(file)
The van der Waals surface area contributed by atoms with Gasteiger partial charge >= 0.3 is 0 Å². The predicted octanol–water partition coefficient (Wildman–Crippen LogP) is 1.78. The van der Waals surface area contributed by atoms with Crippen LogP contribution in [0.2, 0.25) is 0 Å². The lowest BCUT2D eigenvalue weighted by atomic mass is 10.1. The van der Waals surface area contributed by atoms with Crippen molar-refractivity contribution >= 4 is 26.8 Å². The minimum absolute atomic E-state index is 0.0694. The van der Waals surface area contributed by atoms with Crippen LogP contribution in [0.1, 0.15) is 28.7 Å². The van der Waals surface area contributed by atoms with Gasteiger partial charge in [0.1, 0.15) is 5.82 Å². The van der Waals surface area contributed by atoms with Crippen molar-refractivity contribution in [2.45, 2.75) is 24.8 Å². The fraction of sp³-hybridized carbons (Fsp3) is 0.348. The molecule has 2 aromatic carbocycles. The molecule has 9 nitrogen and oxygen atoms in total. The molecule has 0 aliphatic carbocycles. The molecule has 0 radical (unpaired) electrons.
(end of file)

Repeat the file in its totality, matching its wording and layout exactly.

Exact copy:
The van der Waals surface area contributed by atoms with Gasteiger partial charge >= 0.3 is 0 Å². The predicted octanol–water partition coefficient (Wildman–Crippen LogP) is 1.78. The van der Waals surface area contributed by atoms with Crippen LogP contribution in [0.2, 0.25) is 0 Å². The lowest BCUT2D eigenvalue weighted by atomic mass is 10.1. The van der Waals surface area contributed by atoms with Crippen molar-refractivity contribution >= 4 is 26.8 Å². The minimum absolute atomic E-state index is 0.0694. The van der Waals surface area contributed by atoms with Crippen LogP contribution in [0.1, 0.15) is 28.7 Å². The van der Waals surface area contributed by atoms with Gasteiger partial charge in [0.1, 0.15) is 5.82 Å². The van der Waals surface area contributed by atoms with Crippen molar-refractivity contribution in [2.45, 2.75) is 24.8 Å². The fraction of sp³-hybridized carbons (Fsp3) is 0.348. The molecule has 2 aromatic carbocycles. The molecule has 9 nitrogen and oxygen atoms in total. The molecule has 0 aliphatic carbocycles. The molecule has 0 radical (unpaired) electrons.